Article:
Take the 2-minute tour ×
Stack Overflow is a question and answer site for professional and enthusiast programmers. It's 100% free, no registration required.

Often I would want to scan an entire directory tree (a directory, and everything inside it, including files, subdirs, and those subdir contents too, and their subdir contents too, etc etc).

How would one accomplish this with node? Requirements, is that it should be asynchronous to take advantage of super fast non-blocking IO - and not crash when processing too many files at once.

share|improve this question
    
Also glob and graceful-fs. –  Jonathan Lonowski Aug 19 '12 at 3:13
    
@JonathanLonowski cool :) –  balupton Aug 19 '12 at 3:38
add comment

1 Answer

Created a solution to do this myself. Requires the dependency bal-util (so npm install bal-util). Here's the code:

Source code of the scandir function can be found here: https://github.com/balupton/bal-util/blob/master/src/lib/paths.coffee

CoffeeScript

# Prepare
balUtil = require('bal-util')

# Scan
balUtil.scandir({
    # Path
    # The directory path to scan
    path: 'some/dir/path'

    # Action
    # a function to use for both the fileAction and dirAction
    action: null

    # File Action
    # a function to run against each file, in the following format:
    #   fileAction(fileFullPath,fileRelativePath,next(err,skip),fileStat)
    fileAction: null

    # Dir Action
    # a function to run against each directory, in the following format:
    #   dirAction(fileFullPath,fileRelativePath,next(err,skip),fileStat)
    dirAction: null

    # Next
    # a function to run after the entire directory has been scanned, in the following format:
    #   next(err,list,tree)
    # the callback arguments are:
    #   err: null, or an error that has occured
    #   list: a collection of all the child nodes in a list/object format:
    #      {fileRelativePath: 'dir|file'}
    #   tree: a colleciton of all the child nodes in a tree format:
    #      {dir:{dir:{},file1:true}}
    #      if the readFiles option is true, then files will be returned with their contents instead
    next: (err,list,tree) ->
        console.log('All done:', {err,list,tree})

    # Stat
    # a file stat object for the path if we already have one
    stat: null

    # Recurse
    # a boolean for whether or not to scan subdirectories too
    recurse: null

    # Read Files
    # a boolean for whether or not we should read the file contents
    readFiles: null

    # Ignore Hidden Files
    # a boolean for if we should ignore files starting with a dot
    ignoreHiddenFiles: null

    # Ignore Patterns
    # a regex to match paths against to determine if we should ignore them
    # if true will use balUtilPaths.commonIgnorePatterns
    ignorePatterns: null
})

JavaScript

// Prepare
var balUtil;
balUtil = require('bal-util');

// Scan
balUtil.scandir({
    // Path
    // The directory path to scan
    path: 'some/dir/path',

    // Action
    // a function to use for both the fileAction and dirAction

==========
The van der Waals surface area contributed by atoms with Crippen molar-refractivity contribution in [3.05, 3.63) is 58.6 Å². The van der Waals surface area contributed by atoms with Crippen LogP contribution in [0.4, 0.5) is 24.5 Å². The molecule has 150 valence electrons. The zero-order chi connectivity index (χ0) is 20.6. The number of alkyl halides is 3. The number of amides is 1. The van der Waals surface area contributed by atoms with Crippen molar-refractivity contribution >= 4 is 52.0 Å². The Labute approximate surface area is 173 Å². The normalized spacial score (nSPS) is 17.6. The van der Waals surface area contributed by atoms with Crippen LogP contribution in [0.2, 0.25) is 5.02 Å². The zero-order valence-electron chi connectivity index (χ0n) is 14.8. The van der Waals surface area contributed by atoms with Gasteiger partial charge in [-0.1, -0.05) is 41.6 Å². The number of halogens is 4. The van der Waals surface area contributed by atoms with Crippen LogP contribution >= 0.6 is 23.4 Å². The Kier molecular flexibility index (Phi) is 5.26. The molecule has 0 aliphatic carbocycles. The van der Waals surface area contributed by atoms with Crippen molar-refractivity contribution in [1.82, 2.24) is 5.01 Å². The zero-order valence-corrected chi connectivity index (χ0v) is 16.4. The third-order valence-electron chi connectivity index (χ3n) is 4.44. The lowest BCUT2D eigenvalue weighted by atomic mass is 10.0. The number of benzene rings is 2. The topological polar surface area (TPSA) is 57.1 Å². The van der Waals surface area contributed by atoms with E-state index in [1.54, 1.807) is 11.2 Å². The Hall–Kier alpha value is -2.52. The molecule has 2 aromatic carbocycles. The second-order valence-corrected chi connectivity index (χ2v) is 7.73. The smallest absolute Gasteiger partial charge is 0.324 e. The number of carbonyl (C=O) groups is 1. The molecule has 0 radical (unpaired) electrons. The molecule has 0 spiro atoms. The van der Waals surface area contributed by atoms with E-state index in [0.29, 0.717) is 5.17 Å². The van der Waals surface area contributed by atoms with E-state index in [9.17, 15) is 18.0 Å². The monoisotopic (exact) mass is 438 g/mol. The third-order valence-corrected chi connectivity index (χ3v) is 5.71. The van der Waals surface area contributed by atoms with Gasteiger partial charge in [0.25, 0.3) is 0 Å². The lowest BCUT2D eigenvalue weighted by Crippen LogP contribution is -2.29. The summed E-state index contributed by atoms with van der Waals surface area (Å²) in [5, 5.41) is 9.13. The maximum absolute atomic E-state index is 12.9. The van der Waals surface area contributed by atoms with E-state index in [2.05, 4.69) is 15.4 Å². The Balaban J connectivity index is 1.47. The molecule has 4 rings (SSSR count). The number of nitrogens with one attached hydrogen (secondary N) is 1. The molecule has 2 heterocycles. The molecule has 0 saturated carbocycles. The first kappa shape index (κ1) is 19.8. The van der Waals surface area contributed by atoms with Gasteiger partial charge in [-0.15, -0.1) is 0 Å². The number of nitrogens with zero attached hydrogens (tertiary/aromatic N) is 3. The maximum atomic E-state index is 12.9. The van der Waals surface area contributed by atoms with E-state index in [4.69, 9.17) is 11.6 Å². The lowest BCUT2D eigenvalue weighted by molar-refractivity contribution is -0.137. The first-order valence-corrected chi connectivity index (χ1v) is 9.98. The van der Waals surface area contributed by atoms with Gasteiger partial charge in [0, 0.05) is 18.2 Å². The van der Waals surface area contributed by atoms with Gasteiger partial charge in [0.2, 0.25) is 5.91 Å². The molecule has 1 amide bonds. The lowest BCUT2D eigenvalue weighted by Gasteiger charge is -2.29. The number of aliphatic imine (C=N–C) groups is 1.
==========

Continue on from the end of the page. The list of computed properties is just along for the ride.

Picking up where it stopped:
action: null,

    // File Action
    // a function to run against each file, in the following format:
    //   fileAction(fileFullPath,fileRelativePath,next(err,skip),fileStat)
    fileAction: null,

    // Dir Action
    // a function to run against each directory, in the following format:
    //   dirAction(fileFullPath,fileRelativePath,next(err,skip),fileStat)
    dirAction: null,

    // Next
    // a function to run after the entire directory has been scanned, in the following format:
    //   next(err,list,tree)
    // the callback arguments are:
    //    err: null, or an error that has occured
    //    list: a collection of all the child nodes in a list/object format:
    //      {fileRelativePath: 'dir|file'}
    //    tree: a colleciton of all the child nodes in a tree format:
    //      {dir:{dir:{},file1:true}}
    //      if the readFiles option is true, then files will be returned with their contents instead
    next: function(err, list, tree) {
        return console.log('All done:', {
            err: err,
            list: list,
            tree: tree
        });
    },

    // Stat
    // a file stat object for the path if we already have one
    stat: null,

    // Recurse
    // a boolean for whether or not to scan subdirectories too
    recurse: null,

    // Read Files
    // a boolean for whether or not we should read the file contents
    readFiles: null,

    // Ignore Hidden Files
    // a boolean for if we should ignore files starting with a dot
    ignoreHiddenFiles: null,

    // Ignore Patterns
    // a regex to match paths against to determine if we should ignore them
    // if true will use balUtilPaths.commonIgnorePatterns
    ignorePatterns: null
});

Notes

It accomplishes the not crashing with too many open files at once requirement, by limiting the amount of open files to 100. This is done by utilising the bal-util dependency wrappers for common fs calls instead, which will check if we are at our limit and if so wait until there is an opportunity. Without such a check, our node.js program would easily crash. You can see this by looking at the openFile and closeFile calls here: https://github.com/balupton/bal-util/blob/master/src/lib/paths.coffee#L7-45

share|improve this answer
add comment

Your Answer

 
discard

By posting your answer, you agree to the privacy policy and terms of service.

Not the answer you're looking for? Browse other questions tagged or ask your own question.